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The Spanish slug, in Sweden we call them “the killer slug"

Updated on June 9, 2011

The “Spanish slug” is in Sweden known as the “killer slug” because of the facts that it eats almost everything and also other slugs and even their own species. Their real name is: Arion lusitanicus or Arion vulgarism.

The killer slug has been identified as one of the worst not native invasive species in Europe and it costs millions each year to repair damage and decreased production. In Sweden it has become a pest as an invasive not native species and gardeners spend many hours and money to prevent the slug to destroy their gardens. According to Wikipedia this species isn´t yet established in the USA but it has been seen on the continent and is considered to be a potentially serious threat as an invasive species.

A spanish slug in my garden!
A spanish slug in my garden!
Another one!
Another one!

What is so special about this slug?

In Spain or in Portugal it is probably nothing special about this slug and the Arion lusitanicus are maybe just another slug that can be compared with our native slugs. We have of course native slugs in Sweden too and they can also destroy some plants or vegetables but since they are native they normally have natural enemies. This slug, the Spanish slug, has no or very few natural enemies here. And there are also other causes for their great advance here. When a species immigrate to another country with another type of climate it can either be impossible for them to live in that kind of climate or it can be like heaven for them. Sweden and other countries in northern Europe seem to be a paradise to the Spanish slug. Here the climate is even better for this species than in Spain and Portugal since we have a more humid climate. The only thing that can reduce them seems to be very long and very cold winters with hardly any snow and/or the manual way: to kill them.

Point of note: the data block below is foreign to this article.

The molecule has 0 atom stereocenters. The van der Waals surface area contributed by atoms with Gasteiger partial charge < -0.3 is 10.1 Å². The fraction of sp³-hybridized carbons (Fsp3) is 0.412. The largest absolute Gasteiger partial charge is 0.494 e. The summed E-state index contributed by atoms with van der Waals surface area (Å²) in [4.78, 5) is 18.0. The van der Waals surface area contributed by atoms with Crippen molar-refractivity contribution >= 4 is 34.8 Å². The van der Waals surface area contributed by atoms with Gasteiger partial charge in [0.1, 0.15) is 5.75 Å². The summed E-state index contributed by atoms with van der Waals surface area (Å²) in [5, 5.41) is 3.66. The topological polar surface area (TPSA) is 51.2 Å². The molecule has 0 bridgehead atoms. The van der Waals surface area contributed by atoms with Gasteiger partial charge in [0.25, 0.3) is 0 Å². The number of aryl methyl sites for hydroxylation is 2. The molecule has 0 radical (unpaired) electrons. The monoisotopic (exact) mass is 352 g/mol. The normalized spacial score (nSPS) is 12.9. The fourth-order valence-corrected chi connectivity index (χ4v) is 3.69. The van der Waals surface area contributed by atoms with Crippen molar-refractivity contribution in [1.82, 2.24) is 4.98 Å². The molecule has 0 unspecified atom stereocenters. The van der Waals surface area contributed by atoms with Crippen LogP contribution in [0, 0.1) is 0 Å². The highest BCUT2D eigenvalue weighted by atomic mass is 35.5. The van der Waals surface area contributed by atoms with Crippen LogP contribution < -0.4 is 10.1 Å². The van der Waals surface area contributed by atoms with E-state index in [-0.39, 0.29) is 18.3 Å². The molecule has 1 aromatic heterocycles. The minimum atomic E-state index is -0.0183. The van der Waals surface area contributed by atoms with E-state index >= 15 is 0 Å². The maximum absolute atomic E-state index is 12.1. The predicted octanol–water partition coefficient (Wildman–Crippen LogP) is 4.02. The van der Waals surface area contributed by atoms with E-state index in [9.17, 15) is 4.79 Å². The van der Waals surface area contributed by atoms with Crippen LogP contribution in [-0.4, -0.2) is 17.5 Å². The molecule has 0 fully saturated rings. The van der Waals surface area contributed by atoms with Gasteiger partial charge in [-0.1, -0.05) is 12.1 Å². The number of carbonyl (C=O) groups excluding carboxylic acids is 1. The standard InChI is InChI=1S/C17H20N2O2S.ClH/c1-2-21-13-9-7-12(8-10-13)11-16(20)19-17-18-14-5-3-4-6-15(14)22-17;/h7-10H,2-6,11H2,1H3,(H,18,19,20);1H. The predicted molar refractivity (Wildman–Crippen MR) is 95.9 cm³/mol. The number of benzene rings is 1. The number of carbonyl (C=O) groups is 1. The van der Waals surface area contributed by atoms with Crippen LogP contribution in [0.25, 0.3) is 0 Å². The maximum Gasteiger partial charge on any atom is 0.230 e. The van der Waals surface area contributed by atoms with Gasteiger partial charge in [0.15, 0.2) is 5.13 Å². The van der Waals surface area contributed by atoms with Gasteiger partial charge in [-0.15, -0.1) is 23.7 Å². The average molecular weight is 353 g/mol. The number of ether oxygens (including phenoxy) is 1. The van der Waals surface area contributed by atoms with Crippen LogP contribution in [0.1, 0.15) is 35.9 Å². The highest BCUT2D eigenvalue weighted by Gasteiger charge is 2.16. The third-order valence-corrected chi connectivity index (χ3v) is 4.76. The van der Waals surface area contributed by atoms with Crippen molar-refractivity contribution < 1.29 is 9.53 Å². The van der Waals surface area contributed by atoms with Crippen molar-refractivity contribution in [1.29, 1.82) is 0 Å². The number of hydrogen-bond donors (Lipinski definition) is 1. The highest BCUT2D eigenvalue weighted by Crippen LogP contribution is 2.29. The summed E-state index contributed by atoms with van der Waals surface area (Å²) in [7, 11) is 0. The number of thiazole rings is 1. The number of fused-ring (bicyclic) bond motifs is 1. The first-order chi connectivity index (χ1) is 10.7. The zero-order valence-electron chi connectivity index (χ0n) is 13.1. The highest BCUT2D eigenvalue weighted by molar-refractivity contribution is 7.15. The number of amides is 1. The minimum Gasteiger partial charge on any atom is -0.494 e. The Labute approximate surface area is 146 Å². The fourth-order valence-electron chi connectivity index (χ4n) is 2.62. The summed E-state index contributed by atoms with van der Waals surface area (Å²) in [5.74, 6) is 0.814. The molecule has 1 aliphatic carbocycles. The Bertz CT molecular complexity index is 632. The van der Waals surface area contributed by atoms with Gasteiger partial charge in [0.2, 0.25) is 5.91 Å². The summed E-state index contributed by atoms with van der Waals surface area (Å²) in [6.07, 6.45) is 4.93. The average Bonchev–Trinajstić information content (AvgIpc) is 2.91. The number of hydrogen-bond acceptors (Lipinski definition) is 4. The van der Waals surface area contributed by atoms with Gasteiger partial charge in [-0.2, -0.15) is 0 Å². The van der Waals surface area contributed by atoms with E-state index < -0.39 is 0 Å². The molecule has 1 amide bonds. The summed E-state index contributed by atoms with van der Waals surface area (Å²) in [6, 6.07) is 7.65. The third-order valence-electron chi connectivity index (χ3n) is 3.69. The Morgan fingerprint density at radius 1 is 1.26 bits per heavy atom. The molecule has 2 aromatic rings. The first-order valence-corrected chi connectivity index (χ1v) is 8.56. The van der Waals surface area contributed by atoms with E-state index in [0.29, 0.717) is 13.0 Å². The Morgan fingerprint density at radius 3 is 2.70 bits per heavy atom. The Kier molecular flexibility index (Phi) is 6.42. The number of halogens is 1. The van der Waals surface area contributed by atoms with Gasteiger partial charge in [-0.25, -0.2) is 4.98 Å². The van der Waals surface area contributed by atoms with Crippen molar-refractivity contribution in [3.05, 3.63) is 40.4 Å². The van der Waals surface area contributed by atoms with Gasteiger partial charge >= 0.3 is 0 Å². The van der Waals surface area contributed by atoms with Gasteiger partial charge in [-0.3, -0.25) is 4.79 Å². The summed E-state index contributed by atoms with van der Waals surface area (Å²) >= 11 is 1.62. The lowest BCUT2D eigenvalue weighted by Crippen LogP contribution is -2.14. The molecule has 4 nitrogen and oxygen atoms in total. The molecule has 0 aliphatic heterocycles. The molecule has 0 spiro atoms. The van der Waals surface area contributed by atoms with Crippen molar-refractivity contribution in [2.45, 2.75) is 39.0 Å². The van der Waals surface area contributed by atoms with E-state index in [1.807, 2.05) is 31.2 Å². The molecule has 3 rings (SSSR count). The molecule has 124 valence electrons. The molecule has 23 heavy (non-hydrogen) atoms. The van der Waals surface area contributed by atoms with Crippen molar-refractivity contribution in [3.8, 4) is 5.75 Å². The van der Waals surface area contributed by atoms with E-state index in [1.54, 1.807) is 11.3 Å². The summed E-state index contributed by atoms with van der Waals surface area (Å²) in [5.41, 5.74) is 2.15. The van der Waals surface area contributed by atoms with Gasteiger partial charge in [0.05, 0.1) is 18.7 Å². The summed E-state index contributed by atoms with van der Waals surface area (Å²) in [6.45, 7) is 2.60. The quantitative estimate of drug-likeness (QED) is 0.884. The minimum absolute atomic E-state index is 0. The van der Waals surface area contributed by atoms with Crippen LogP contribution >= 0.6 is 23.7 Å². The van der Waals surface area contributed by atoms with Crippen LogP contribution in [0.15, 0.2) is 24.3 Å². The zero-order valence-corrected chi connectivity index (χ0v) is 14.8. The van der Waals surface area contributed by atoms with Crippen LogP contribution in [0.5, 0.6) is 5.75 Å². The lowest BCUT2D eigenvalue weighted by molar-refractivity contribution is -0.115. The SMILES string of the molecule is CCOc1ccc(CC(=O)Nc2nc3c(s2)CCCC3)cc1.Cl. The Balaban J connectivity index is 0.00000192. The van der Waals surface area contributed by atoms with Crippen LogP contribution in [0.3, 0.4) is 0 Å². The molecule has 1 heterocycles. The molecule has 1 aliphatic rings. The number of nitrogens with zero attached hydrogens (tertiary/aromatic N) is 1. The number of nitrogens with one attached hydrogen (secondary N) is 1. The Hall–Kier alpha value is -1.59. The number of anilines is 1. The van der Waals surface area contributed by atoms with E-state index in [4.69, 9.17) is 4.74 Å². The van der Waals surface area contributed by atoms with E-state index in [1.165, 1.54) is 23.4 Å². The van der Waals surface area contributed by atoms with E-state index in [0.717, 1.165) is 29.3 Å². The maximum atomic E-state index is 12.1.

How did the Spanish slug end up here in Sweden and northern Europe?

One factor is that we travel more and that our way of living means increased global trade with quick and increased transportation of all kinds of things. All this increase the risk for introduction of invasive foreign species to other countries and new environments. Other reasons for the problem may be the combination with global warming that slowly changes the climate, which can benefit some species. Invasive foreign species can be introduced to new areas unintentional or intentional and it is regarded as on of the biggest threat against the biodiversity. The problems with foreign invasive species can be both ecological and cause retirement or extinction of native species, or genetic by changes in DNA of the native species.

Facts about other foreign species

Foreign Species in Sweden
2 000
Establishes species
1 461
Temporary species
Unknown conditions

Data from report 5910 National strategy and action plan for alien species and genotypes, by the Swedish Environmental Protection Agency.

Of all those species there are luckily only a few that become invasive and the Spanish slug is one of the invasive species.

Other established invasive foreign species:

American comb jelly

American lobster

The Raccoon dog is one species that has been observed and the authorities are now afraid that they are established.

Facts about the Spanish slug

Size 7-15 cm long with grey-brown to red-brown colour and mostly with two characteristic lines on their body. It can be difficult to distinguish the Spanish slug from other slugs. One answer to their thriving is that they are hermaphrodites, which means that they are both male and female and can therefore fertilize themselves. A single slug can produce up to 400 eggs during their lifetime so they can create quite a population by themselves.

They can pass the winter by hiding in garden composts and also in the ground. During relatively warm winters the amount that survives are increasing. They prefer temperatures around 8-10 ° C.

The Spanish slug is not as attractive for carnivores as the native slugs. That is due to that they produce much slime and they are also more leathery than native slugs. This means that the slug have very few enemies. There have been some observations that wild boars, badgers, hedgehogs, Muscovy ducks, and blackbirds eat them. According to Gothenburg’s Natural History Museum 2008 some native helix gastropod and ground beetles eat eggs of the Spanish slug.

Where and how did it come to Sweden?